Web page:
Donnie Yen Joins Star Wars VIII

3727301-wing+chunIn what has to be the best bit of casting news this week, martial arts superstar Donnie Yen has reportedly been cast in Star Wars VIII. Yen may not be a household name in America like fellow Hong Kong stars Jackie Chan and Jet Li, but his work in Ip Man, Hero, Blade II and Shanghai Knights should lend him some familiarity with stateside audiences.

If not, you should really seek out some of his work (along with the previously mentioned films, Iron Monkey and Flash Point are good ones) and see what you’ve been missing. His ten man fight scene in Ip Man is still a classic of modern martial arts cinema.

Yen’s inclusion in the franchise (along with members of the Raid being cast in Star Wars VII) is a refreshing bit of casting that demonstrates a clear attempt to include some stars of Asian cinema. It’s entirely possible that this is just an attempt to tap the growing Asian market and make the movie more marketable to an international audience, but either way, it’s nice to see some diverse stars in the franchise now with Yen, Iko Uwais, Lupita Nyong’o, Riz Ahmed, Forest Whitaker and John Boyega hopefully poised to take large roles in their respective films.

This Week’s Writing Links: Half A King

Half_a_King_by_Joe_AbercrombieFresh off climbing a volcano and watching an inspiring US Women’s World Cup win, I thought I would get back into the swing of things on the blog. I’ve been working tirelessly on the book writing side of things this year, but have been neglectful on the blogging side, which admittedly, if I had to choose between the duties of a contemporary writer, is how I would prefer it. But now that I’ve finished manuscript duties for the time being, I suppose it’s time to return to contributing to the overall betterment of culture and society by posting Nicholas Cage mashups and soccer videos on my blog.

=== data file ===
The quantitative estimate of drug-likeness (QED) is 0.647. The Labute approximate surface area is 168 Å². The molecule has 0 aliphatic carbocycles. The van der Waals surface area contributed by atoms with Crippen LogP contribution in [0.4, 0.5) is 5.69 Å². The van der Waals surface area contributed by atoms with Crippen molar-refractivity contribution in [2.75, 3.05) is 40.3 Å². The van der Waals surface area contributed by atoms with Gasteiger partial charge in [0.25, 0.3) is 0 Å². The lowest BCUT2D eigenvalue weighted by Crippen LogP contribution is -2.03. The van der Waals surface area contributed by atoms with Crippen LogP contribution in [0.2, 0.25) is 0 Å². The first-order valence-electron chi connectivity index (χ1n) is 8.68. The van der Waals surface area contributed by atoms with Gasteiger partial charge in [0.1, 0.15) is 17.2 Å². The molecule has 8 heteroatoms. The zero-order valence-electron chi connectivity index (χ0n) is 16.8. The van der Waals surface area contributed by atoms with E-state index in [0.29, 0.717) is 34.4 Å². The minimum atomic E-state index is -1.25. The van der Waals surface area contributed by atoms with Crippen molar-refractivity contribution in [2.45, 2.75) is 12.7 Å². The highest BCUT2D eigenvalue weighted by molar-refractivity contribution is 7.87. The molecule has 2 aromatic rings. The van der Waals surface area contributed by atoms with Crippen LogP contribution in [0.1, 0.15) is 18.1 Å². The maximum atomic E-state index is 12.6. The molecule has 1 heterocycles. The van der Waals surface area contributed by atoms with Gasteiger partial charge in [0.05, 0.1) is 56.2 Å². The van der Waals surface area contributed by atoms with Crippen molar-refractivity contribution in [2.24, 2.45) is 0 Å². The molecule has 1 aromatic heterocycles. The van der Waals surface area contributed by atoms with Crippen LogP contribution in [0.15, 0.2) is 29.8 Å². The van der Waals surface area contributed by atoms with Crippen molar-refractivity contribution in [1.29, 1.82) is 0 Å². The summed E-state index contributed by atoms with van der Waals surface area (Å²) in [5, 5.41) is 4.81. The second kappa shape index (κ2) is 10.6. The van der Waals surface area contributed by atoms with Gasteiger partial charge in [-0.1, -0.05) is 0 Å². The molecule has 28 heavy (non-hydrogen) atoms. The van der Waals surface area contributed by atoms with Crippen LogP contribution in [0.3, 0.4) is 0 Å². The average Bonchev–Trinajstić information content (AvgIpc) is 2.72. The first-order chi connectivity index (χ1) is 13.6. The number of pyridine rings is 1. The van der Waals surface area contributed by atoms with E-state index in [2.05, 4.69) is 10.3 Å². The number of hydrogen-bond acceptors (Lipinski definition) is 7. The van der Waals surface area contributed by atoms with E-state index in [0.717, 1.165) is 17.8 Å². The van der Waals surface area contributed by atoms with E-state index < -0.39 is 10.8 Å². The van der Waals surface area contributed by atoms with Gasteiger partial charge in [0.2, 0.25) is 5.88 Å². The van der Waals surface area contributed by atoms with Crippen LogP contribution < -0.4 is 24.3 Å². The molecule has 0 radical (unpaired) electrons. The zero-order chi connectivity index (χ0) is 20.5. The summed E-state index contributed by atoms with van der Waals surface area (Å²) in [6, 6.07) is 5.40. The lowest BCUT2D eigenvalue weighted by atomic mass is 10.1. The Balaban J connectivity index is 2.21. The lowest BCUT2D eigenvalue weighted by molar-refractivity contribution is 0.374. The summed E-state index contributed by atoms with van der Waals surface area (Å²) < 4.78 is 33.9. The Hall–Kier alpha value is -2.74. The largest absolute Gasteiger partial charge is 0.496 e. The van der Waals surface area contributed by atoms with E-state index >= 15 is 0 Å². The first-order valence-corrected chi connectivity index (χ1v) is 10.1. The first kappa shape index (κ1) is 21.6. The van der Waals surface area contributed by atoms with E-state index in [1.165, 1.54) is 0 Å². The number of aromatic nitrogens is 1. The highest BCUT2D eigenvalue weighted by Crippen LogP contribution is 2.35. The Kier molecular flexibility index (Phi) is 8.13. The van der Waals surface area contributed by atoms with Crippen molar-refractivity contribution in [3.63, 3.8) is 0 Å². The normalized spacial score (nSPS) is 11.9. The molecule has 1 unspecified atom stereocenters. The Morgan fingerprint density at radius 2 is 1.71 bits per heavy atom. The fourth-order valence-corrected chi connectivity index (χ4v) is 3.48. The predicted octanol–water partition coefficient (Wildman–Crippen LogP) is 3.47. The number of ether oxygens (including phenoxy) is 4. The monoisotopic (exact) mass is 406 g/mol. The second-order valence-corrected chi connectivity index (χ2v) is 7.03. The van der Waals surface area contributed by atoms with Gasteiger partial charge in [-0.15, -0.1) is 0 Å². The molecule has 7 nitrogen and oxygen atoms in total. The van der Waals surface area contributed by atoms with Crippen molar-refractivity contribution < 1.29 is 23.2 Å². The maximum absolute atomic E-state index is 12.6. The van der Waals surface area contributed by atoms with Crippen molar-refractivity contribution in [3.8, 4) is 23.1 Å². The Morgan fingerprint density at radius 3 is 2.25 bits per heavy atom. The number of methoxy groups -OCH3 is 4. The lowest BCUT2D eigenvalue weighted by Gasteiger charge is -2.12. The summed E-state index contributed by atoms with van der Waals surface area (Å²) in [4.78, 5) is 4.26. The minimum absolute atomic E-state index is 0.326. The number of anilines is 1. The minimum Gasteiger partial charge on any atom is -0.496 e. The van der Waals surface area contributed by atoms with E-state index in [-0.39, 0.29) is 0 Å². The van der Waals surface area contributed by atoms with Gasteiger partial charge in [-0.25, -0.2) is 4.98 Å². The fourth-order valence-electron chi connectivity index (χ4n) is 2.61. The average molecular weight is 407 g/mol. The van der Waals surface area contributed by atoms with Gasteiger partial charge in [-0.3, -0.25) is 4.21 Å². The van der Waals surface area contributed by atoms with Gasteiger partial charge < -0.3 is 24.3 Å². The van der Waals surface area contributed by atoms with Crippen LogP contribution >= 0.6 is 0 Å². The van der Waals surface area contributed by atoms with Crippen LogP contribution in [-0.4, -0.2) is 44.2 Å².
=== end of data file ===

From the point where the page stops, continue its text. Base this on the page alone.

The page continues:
I’ve also had some people email me asking about when the Exiles of the New World is going to be back in print. That’s something I’m hoping to have an answer to in the next few months. I have to wait and see what happens with this WIP before going ahead with Exiles. Even if this manuscript gets pushed back, Exiles should be back on the market at some point this year. Until then, please do not attempt to buy any of the gouged used copies being sold on amazon. Email me for more reasonable alternatives before buying a $60 copy online.

Anyway, moving on. This week’s writing links features the AV Club’s best in print so far for 2015 (including Joe Abercrombie’s ‘Half a King’ and Noelle Stevenson’s ‘Nimona’, both of which I’ve read a bit of and enjoy greatly), some July must-reads from Flavorwire (including Harper Lee’s much anticipated Go Set a Watchman), Mad Men creator Matthew Weiner’s reassuring advice to struggling writers and some cool maps of fictional literary places.

I’d like to quickly swing back to Joe Abercrombie’s Half a King and talk a little bit more about that novel. I have read some of Abercrombie’s stuff in the past and liked it, but have admittedly preferred the style of his fantasy contemporaries like Rothfuss, Martin and Lynch just a bit more. However, having recently read some of Half a King, I must say it is quite good. The first chapter is a masterclass on writing a very tight, involving opening that grips the reader from page one without plaguing them with exposition or resorting to the more popular crutches of YA fiction like a burst of immediate contextless action or using a prologue or zombies or zombie prologues. Either way, if you were struggling with your opening, regardless of what genre or age group you’re writing for, try to track down that first chapter. It’s a good one.

Speaking of Nicholas Cage mashups (just let this abrupt transition happen), did everyone see the Nicholas Cage as Game of Thrones character mashup? It’s amazing and I love almost everything about it, but my only problem with it is that I honestly thought this post would represent the literal end of the internet. Like I always imagined that if Jeff Bridges’ character in Tron kept driving his blue light bike out of the mainframe and eventually found the end of the internet many years later, it would just be this picture of Nicholas Cage as Bran Stark floating in the nothingness of space, kinda like when they found the edge of the universe in Dark City. Unfortunately that doesn’t appear to be the case, as this mashup exists and more internet content continues to be produced. Disappointing to say the least, but we must be strong and forge on.